The Motley Fool Discussion Boards
Investing/Strategies / Retirement Investing
|Subject: Re: Rollover IRA||Date: 2/24/2001 5:14 PM|
|Author: Crosenfield||Number: 28095 of 76395|
With a rollover IRA in a large fund family, you can switch from one fund to another without tax consequences. You help pay the fund manager's salary. Is he earning it?
If you roll it to a broker and buy stock, you will pay the broker a commission. Do you get advice? Do you want advice? Will you, with or without the advice of a broker, do a better job of picking stocks than the fund manager?
If your rollover is relatively small, like under $50000, and certainly if under $10000, you probably are financially ahead to leave your rollover where it is, particularly if you are with a low-cost mutual fund company.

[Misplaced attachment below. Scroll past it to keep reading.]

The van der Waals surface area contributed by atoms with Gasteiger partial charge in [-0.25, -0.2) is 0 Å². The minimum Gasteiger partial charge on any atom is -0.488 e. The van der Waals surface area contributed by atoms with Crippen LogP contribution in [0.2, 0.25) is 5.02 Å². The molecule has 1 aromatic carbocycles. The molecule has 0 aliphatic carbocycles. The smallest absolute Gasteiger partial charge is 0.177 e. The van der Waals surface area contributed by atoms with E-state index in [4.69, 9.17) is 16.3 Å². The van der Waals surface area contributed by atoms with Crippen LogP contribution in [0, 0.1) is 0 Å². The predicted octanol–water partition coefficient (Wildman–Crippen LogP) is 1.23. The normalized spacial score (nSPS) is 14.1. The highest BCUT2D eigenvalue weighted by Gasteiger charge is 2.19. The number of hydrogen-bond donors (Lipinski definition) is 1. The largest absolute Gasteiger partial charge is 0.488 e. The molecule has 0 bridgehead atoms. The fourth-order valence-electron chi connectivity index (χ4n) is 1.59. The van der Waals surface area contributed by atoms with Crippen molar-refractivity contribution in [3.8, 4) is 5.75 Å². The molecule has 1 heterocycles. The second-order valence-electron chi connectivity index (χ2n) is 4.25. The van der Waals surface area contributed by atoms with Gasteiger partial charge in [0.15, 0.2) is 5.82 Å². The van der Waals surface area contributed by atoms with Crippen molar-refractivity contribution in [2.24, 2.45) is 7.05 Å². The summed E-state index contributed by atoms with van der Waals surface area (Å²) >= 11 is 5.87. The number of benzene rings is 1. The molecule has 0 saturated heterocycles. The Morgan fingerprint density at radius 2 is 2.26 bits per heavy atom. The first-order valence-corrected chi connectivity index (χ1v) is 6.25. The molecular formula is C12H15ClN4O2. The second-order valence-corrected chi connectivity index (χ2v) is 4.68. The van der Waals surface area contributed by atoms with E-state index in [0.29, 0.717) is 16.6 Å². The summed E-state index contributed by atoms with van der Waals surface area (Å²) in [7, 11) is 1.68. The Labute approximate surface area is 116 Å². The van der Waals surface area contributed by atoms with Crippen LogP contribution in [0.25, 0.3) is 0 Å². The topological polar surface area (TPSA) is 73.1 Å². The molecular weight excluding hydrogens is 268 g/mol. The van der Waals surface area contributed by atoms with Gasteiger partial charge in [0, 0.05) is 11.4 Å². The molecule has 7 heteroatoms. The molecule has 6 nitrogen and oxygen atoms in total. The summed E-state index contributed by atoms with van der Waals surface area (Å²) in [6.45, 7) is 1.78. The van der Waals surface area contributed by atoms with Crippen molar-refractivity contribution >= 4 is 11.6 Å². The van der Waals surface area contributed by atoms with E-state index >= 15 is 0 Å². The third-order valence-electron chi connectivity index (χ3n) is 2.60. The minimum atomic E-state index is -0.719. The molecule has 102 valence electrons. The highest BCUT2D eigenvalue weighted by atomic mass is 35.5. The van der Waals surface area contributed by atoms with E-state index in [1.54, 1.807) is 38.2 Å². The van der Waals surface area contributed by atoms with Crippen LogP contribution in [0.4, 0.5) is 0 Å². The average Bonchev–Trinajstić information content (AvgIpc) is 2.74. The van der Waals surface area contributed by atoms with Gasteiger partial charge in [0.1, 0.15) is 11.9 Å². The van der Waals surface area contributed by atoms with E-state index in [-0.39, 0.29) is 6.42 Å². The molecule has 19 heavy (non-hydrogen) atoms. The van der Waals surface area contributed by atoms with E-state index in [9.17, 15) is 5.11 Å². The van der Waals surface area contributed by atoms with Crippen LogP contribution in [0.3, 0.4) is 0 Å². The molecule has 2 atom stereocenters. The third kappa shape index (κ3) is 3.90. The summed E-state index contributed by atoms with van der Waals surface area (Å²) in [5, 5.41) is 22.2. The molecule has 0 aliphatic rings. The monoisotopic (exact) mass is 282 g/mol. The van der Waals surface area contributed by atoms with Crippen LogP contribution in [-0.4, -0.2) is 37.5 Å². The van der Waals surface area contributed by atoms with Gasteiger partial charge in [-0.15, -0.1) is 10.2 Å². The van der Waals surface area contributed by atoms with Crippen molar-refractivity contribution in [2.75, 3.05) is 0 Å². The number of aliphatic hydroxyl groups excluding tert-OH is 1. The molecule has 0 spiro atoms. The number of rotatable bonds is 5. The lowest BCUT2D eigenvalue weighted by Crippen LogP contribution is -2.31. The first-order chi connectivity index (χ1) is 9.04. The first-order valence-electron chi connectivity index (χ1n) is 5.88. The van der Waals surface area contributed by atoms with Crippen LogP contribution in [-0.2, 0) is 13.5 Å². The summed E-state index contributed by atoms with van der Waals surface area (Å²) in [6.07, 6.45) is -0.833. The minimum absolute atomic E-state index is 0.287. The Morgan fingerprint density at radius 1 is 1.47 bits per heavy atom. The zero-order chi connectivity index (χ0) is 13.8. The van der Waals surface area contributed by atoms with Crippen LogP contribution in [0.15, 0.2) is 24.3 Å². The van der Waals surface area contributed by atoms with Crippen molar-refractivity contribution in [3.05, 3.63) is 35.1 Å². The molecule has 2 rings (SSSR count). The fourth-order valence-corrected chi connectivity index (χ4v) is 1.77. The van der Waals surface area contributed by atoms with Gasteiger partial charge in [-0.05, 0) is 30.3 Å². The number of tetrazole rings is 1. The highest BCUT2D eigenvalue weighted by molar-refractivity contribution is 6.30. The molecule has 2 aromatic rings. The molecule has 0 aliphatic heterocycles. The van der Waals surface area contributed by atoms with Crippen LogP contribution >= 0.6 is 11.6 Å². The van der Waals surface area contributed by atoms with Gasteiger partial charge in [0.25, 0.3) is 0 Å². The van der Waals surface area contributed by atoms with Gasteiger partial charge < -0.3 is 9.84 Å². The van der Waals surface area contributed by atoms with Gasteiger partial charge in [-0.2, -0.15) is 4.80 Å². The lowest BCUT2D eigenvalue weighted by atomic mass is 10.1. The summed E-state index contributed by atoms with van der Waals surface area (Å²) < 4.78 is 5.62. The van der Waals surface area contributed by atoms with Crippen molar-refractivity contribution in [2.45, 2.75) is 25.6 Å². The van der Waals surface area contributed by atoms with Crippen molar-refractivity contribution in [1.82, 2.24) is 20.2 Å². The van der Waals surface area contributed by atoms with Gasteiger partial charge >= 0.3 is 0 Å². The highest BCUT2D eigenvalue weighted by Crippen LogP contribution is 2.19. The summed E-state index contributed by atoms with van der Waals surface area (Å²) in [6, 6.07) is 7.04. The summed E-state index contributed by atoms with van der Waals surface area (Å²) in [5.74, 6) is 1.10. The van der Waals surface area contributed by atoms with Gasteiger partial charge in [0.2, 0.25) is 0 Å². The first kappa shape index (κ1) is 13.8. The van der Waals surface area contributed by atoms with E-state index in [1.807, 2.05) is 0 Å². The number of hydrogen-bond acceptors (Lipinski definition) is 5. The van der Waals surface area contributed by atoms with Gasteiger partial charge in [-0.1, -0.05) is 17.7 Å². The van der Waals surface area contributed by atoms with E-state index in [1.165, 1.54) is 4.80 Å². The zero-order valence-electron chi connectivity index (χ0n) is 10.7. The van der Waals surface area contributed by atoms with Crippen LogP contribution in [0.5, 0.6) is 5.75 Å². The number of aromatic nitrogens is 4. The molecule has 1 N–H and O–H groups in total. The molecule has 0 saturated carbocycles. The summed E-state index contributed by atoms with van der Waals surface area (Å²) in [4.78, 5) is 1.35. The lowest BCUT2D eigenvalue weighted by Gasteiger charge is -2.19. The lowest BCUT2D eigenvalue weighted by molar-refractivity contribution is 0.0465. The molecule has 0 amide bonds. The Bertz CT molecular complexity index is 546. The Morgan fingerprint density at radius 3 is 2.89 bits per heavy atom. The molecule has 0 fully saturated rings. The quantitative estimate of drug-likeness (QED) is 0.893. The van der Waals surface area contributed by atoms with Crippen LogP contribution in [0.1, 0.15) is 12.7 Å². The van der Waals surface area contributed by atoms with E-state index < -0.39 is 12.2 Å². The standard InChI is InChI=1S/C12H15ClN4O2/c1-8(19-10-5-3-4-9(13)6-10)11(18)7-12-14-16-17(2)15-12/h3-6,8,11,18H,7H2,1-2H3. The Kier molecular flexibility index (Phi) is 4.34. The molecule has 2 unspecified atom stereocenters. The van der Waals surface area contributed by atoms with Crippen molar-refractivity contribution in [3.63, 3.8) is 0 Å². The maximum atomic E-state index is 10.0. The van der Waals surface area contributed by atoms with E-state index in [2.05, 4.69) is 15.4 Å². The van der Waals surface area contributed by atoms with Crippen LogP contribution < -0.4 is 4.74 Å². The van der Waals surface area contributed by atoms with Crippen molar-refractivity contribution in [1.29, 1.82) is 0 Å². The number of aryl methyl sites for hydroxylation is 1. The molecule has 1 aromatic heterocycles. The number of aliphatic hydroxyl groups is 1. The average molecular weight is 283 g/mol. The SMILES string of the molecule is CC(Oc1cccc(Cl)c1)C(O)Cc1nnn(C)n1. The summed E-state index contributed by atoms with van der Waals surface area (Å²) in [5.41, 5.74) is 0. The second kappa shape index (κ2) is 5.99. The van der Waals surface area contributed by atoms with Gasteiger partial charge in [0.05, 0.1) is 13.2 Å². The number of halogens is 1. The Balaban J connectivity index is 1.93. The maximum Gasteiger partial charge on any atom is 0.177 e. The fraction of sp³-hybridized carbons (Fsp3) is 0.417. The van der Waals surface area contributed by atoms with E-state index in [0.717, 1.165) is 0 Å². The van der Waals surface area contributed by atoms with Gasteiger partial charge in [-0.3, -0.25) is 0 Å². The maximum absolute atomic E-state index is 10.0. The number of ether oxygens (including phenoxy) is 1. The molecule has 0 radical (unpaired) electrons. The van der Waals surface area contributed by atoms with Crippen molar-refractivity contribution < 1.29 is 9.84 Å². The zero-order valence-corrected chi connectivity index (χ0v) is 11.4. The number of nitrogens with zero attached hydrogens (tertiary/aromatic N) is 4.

If it is a big rollover, like over $150000, and you are quite adept at picking stocks, you may well do better on your own. A mutual fund manager must buy when people want shares of his fund, which is when the market has been doing well and prices are up. He must sell when prices are down. Janus is getting devastated. They got out of some long term holdings last year, people got big capital gains distributions and the shareholders must sell shares to pay their taxes. This forces the fund manager to sell to meet the redemptions. Within your IRA if you hold a good stock, you can decide to ride out the storm, as there are no immediate tax consquences to anything you do.
The necessity of mutual fund managers to buy high and sell low is a major reason your chances of beating 'em are really quite good.
You might, with a large rollover, roll just part of the money to a discount broker, manage it yourself, and compare your performance to that of the fund manager.
Best wishes, Chris
|Copyright 1996-2014 trademark and the "Fool" logo is a trademark of The Motley Fool, Inc. Contact Us|